Prior to his own climate-friendly changes, Rak's delivery trucks were keeping his plant’s bay doors open as they unloaded, letting the cold air in, so he installed a system to alert staff that the doors were open using an LED notification. This allowed them to moderate the heat in the winter.
“We used to spend $6,000 a month on natural gas, now we’re lucky if we spend $600,” he said.
Rak said he makes $4 million a year in gross sales. While he didn’t want to reveal his annual revenue, he said it has “more than doubled” since adopting the new sustainability measures.
This works out to “$70,000-plus per year” in electricity savings, “about a tenth” of what they were 12 years ago, he said. He's also saved “$30,000-plus per year” in natural gas savings and “easily $35,000+ a year” in maintenance savings, he added.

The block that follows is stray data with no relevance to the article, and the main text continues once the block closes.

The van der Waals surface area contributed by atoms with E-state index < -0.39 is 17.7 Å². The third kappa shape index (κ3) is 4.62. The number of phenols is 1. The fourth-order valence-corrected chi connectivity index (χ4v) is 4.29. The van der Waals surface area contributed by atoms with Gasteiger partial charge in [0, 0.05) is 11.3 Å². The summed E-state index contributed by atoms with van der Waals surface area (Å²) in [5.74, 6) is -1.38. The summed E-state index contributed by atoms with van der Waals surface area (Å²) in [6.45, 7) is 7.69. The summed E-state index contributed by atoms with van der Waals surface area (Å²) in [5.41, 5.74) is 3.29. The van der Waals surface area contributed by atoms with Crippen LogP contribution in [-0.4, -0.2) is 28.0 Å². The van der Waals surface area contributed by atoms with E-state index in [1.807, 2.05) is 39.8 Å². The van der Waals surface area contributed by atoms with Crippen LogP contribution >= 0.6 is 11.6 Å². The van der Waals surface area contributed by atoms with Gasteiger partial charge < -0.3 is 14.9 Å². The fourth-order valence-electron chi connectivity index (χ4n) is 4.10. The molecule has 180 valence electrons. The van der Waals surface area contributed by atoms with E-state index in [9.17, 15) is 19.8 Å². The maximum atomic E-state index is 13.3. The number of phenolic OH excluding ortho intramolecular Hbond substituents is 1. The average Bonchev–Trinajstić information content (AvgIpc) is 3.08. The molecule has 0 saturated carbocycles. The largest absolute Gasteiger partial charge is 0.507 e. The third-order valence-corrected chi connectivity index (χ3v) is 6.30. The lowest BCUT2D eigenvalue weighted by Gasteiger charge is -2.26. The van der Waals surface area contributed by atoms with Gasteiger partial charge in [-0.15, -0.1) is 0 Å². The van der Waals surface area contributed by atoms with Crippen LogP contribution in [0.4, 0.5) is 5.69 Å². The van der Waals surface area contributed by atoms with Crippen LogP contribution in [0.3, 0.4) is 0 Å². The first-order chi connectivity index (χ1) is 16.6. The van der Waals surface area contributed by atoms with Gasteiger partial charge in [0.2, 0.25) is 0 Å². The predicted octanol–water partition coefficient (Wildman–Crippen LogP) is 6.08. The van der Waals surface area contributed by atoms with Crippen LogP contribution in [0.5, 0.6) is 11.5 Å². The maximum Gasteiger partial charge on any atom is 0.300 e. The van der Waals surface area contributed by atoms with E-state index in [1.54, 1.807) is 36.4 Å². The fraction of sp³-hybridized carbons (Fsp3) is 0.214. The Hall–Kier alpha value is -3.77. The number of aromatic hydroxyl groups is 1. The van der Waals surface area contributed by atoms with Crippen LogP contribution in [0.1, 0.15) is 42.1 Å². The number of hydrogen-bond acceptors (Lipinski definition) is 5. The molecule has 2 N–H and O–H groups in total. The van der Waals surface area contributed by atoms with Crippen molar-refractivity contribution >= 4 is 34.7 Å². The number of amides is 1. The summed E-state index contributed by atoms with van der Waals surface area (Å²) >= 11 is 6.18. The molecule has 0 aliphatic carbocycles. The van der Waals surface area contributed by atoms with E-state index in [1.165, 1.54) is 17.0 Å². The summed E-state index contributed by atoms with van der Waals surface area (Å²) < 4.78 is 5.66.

He put in place new rules around what machines are run at what time, and began monitoring their power draw. Running all the equipment at once, he said, leads to a spike in power use that will lock in the plant at that peak electricity rate over the month. He also changed the factory lighting to lower-energy bulbs.
“We get live charts that show our usage,” he said. “We’ve been able to reduce our peak, almost every year for the last five years, by around 15 per cent every year, just by monitoring it.”
As for staffing, 20 per cent of his costs over a two-week period were on secondary shifts, like weekend shifts, he said. Juggling staff schedules saved on heating and lighting expenses.
Rak said the sustainability savings allowed him to increase VeriForm’s staff, despite the 12-year cost-cutting exercise. He said he could not report staffing figures with “absolute certainty” but said his workforce is “about 25 per cent larger.”